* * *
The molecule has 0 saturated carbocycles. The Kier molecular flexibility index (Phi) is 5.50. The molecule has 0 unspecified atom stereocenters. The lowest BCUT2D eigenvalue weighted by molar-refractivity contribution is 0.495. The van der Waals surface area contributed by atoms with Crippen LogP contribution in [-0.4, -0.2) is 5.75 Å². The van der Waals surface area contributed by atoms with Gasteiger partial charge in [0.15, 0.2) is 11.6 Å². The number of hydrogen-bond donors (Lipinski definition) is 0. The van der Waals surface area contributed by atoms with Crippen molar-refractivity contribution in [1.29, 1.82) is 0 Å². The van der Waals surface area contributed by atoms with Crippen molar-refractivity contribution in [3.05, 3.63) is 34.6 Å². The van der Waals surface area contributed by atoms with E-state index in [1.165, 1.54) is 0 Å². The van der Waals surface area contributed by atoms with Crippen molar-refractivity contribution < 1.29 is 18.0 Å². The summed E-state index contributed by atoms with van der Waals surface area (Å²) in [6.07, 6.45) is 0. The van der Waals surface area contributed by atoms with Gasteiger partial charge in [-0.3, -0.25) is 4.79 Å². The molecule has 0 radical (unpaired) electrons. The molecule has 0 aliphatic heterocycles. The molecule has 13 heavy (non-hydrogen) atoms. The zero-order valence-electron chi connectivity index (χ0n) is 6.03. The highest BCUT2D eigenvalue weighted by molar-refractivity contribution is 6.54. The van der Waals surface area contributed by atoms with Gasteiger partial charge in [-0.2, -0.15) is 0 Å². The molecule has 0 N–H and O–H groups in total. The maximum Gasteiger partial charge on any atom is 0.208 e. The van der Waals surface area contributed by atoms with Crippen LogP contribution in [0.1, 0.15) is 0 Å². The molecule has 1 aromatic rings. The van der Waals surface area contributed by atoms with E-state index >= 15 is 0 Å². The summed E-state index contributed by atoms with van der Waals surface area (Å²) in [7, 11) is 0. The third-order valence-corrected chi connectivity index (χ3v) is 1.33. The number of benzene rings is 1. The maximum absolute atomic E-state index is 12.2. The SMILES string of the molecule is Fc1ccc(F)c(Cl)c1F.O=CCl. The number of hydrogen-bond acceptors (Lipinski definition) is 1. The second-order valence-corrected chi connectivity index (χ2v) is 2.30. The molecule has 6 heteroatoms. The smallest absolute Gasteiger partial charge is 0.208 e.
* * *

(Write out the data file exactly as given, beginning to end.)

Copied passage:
The molecule has 0 saturated carbocycles. The Kier molecular flexibility index (Phi) is 5.50. The molecule has 0 unspecified atom stereocenters. The lowest BCUT2D eigenvalue weighted by molar-refractivity contribution is 0.495. The van der Waals surface area contributed by atoms with Crippen LogP contribution in [-0.4, -0.2) is 5.75 Å². The van der Waals surface area contributed by atoms with Gasteiger partial charge in [0.15, 0.2) is 11.6 Å². The number of hydrogen-bond donors (Lipinski definition) is 0. The van der Waals surface area contributed by atoms with Crippen molar-refractivity contribution in [1.29, 1.82) is 0 Å². The van der Waals surface area contributed by atoms with Crippen molar-refractivity contribution in [3.05, 3.63) is 34.6 Å². The van der Waals surface area contributed by atoms with E-state index in [1.165, 1.54) is 0 Å². The van der Waals surface area contributed by atoms with Crippen molar-refractivity contribution < 1.29 is 18.0 Å². The summed E-state index contributed by atoms with van der Waals surface area (Å²) in [6.07, 6.45) is 0. The van der Waals surface area contributed by atoms with Gasteiger partial charge in [-0.3, -0.25) is 4.79 Å². The molecule has 0 radical (unpaired) electrons. The molecule has 0 aliphatic heterocycles. The molecule has 13 heavy (non-hydrogen) atoms. The zero-order valence-electron chi connectivity index (χ0n) is 6.03. The highest BCUT2D eigenvalue weighted by molar-refractivity contribution is 6.54. The van der Waals surface area contributed by atoms with Gasteiger partial charge in [-0.2, -0.15) is 0 Å². The molecule has 0 N–H and O–H groups in total. The maximum Gasteiger partial charge on any atom is 0.208 e. The van der Waals surface area contributed by atoms with Crippen LogP contribution in [0.1, 0.15) is 0 Å². The molecule has 1 aromatic rings. The van der Waals surface area contributed by atoms with E-state index >= 15 is 0 Å². The summed E-state index contributed by atoms with van der Waals surface area (Å²) in [7, 11) is 0. The third-order valence-corrected chi connectivity index (χ3v) is 1.33. The number of benzene rings is 1. The maximum absolute atomic E-state index is 12.2. The SMILES string of the molecule is Fc1ccc(F)c(Cl)c1F.O=CCl. The number of hydrogen-bond acceptors (Lipinski definition) is 1. The second-order valence-corrected chi connectivity index (χ2v) is 2.30. The molecule has 6 heteroatoms. The smallest absolute Gasteiger partial charge is 0.208 e.